Water distribution in dentin matrices: Bound vs. unbound water

Kelli A. Agee, Anuradha Prakki, Tariq Abu-Haimed, Ghada H. Naguib, Manar Abu Nawareg, Arzu Tezvergil-Mutluay, Debora L.S. Scheffel, Chen Chen, Seung Soon Jang, Hyea Hwang, Martha Brackett, Geneviéve Grégoire, Franklin R. Tay, Lorenzo Breschi, David H. Pashley

Research output: Contribution to journalArticlepeer-review

62 Scopus citations


Objective This work measured the amount of bound versus unbound water in completely-demineralized dentin. Methods Dentin beams prepared from extracted human teeth were completely demineralized, rinsed and dried to constant mass. They were rehydrated in 41% relative humidity (RH), while gravimetrically measuring their mass increase until the first plateau was reached at 0.064 (vacuum) or 0.116 g H2O/g dry mass (Drierite). The specimens were then exposed to 60% RH until attaining the second plateau at 0.220 (vacuum) or 0.191 g H2O/g dry mass (Drierite), and subsequently exposed to 99% RH until attaining the third plateau at 0.493 (vacuum) or 0.401 g H2O/g dry mass (Drierite). Results Exposure of the first layer of bound water to 0% RH for 5 min produced a -0.3% loss of bound water; in the second layer of bound water it caused a -3.3% loss of bound water; in the third layer it caused a -6% loss of bound water. Immersion in 100% ethanol or acetone for 5 min produced a 2.8 and 1.9% loss of bound water from the first layer, respectively; it caused a -4 and -7% loss of bound water in the second layer, respectively; and a -17 and -23% loss of bound water in the third layer. Bound water represented 21-25% of total dentin water. Chemical dehydration of water-saturated dentin with ethanol/acetone for 1 min only removed between 25 and 35% of unbound water, respectively. Significance Attempts to remove bound water by evaporation were not very successful. Chemical dehydration with 100% acetone was more successful than 100% ethanol especially the third layer of bound water. Since unbound water represents between 75 and 79% of total matrix water, the more such water can be removed, the more resin can be infiltrated.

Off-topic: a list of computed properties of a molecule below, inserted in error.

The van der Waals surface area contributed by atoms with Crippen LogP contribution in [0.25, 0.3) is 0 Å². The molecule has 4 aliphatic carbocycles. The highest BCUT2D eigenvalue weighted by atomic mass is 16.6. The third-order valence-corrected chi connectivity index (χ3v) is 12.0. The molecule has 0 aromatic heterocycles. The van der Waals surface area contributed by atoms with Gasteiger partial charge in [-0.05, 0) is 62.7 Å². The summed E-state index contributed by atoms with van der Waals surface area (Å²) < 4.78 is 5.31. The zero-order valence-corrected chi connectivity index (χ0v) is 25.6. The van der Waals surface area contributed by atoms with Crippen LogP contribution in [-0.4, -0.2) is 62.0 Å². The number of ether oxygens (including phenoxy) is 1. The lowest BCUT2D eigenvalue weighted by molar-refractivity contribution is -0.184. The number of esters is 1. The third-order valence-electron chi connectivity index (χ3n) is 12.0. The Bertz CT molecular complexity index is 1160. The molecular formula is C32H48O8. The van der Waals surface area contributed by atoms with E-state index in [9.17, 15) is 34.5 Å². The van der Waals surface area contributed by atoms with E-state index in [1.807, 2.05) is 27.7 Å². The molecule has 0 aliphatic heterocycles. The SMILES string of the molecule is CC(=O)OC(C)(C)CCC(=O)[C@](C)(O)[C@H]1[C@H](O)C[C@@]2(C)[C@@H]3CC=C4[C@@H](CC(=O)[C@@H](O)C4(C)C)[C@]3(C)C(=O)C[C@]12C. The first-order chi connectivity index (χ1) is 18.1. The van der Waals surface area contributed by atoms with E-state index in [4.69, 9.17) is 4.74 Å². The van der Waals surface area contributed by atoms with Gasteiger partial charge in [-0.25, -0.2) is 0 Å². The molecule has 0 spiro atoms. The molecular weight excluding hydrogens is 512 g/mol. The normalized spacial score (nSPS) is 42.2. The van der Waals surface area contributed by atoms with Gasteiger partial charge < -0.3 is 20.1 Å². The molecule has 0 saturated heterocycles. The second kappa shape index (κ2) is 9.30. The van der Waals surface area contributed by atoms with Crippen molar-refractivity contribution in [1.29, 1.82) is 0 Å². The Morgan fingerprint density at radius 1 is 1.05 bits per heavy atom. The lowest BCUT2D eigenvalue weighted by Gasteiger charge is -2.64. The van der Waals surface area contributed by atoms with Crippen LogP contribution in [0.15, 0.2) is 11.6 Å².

Original languageEnglish
Pages (from-to)205-216
Number of pages12
JournalDental Materials
Issue number3
StatePublished - Mar 1 2015

Bibliographical note

Publisher Copyright:
© 2014 Academy of Dental Materials.


  • Adhesive dentistry
  • Bound water
  • Bulk water
  • Collagen
  • Dentin
  • Hydrogen bonding

ASJC Scopus subject areas

  • General Materials Science
  • General Dentistry
  • Mechanics of Materials


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